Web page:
If you have Arabic friends on social media, you may have noticed that when they write in Arabic, they often mix numbers in the middle of their words.
While this may seem a bit confusing at first, it’s perfectly normal – it’s called arabizi. Arabizi refers to the Arabic chat alphabet mainly used by young Arabs in digital communication. It is a product of the globalization of English technology that caused many people to rely on the Latin alphabet to communicate. I definitely encourage you to learn the Arabic alphabet if you are to understand the true essence of the language. However, it is also important to be familiar with Arabizi as it is very popular online.
You have seen how to understand Arabic words when you write them in the Latin alphabet. Reading them in your standard alphabet can also help you learn how to pronounce the words better. But what about the letters that have no English equivalent? Once you’ve learned these letters, you are likely on a learning curve trying to pronounce them – which is perfectly normal given that phonetics are so different between English and Arabic. This is where the numbers come in. Let’s look at some examples:
7 = ح (Haa)
Notice how the actual letter looks like the number 7. A few years ago I was flipping my Facebook timeline and noticed a thread of comments between two Lebanese friends I knew from college. I noticed that the first comment said, “7elweh kteer! ” (Beautiful).At first I thought it must have been a typo. However, I noticed that more words contained random numbers so this must have been done on purpose. I learned later that this is very common and the 7 replaced the ح (haa), which is a stronger “hh” sound than the ه (haa). In the formal Arabic script, the comment would have said: حلوة كتير. When you decide to learn Arabic, you’ll find that pronunciation is one of the greatest challenges – but it’s also worth it!
3 = ع (‘ayn)
See how the a (‘ayn) looks like a backward looking number 3? This was by far the hardest character for me to learn to pronounce – it literally took me months! I watched in awe as native speakers pronounce it so seamlessly in casual conversation while sounding like I was vomiting (if you know, you know). If you write the letter “a” instead of the a, native speakers will likely know what you mean. But why not take the risk and try texting your Arabic-speaking friends like a local? Arabizi is your friend! Suppose you want to text your friend to come over to you. You can tell “T3ai 3andi” (تعي عندي) When you don’t have the Arabic keyboard on your phone or laptop.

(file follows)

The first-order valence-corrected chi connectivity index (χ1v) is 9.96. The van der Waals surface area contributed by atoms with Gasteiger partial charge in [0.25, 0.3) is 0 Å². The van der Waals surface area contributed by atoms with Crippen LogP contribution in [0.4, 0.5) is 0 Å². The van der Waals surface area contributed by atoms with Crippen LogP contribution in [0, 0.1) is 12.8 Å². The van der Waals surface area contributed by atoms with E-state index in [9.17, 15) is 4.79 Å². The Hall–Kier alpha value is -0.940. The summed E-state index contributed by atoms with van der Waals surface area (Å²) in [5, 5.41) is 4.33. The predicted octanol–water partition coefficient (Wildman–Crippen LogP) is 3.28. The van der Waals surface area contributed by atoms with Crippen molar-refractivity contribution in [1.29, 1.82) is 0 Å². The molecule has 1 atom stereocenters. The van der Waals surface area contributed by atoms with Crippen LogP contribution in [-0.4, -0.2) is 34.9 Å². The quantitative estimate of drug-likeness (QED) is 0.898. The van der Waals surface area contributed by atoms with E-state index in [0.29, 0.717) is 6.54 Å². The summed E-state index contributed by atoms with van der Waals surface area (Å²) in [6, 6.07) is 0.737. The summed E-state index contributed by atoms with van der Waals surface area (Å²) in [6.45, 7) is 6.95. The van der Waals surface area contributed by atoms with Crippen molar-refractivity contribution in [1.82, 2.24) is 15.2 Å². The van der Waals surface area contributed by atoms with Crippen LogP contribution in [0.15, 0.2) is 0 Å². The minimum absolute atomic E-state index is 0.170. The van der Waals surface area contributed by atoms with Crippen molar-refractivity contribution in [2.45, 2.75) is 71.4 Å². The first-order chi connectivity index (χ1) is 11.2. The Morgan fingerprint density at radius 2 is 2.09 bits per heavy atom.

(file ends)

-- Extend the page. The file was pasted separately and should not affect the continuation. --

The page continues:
9 = ص (Saad)
I can see what this type of 9 looks like, although less intuitive than the previous two. While learning the alphabet, you may have asked yourself, “Is there really a notable difference in pronunciation between ص (saad) and س (siin)?” While it doesn’t seem like it, there definitely is is One difference–– ص is a slightly stronger “s” sound. So if you are just typing the “s” in the Latin alphabet, it is not a very good thing. As you saw in the video, if you want to enter “good morning” (صباح الخير) with arabizi, you can say “9ba7 el 5air” (read below for more information on the 5).
5 = خ (khaa)
I don’t think the character looks very much like the number, but I promise that if you memorize it, it will stay. In the first video in our Speaking of Arabic series, we looked at the meaning of Khalas (stop / enough). It’s a very common word. The next time you tell a friend over text, try saying “5alas” instead of “خلص”.
6 = ط (Taa)
I definitely see the resemblance here that makes it a lot easier to remember. Imagine you meet someone through text and you want to ask them if they are a student at the university. With Arabizi you can ask: “Duck 6albeh bel jam3a?” (انت طالب بالجامعة).
8 = ق (qaaf)
Suppose your friend just texted you asking you to come outside because she was driving the two of you to a party. You are not quite finished yet and will take 5 minutes. In this case you can send her an SMS with the title “bidi 5 da8aye8” (بدي ٥ دقائق).
2 = أ & ء (aalif & hamza)
You may have learned that when the أ is accompanied by a ء, the pronunciation has a subtle glottic stop. The 2 in Arabizi emphasizes this. Imagine that you are hungry and want to have something to eat with friends. You can send them an SMS with the title “2na je3an” (أنا جعان).
You may find that some people type these words a little differently than I do. As you saw in this video, that’s because it’s not standardized – which is great because there really aren’t any right or wrong answers. While some language enthusiasts argue that Arabizi is losing popularity with new generations, most of my Arab friends say that this is their preferred informal way of communicating online and in text. I say you try it out and decide for yourself!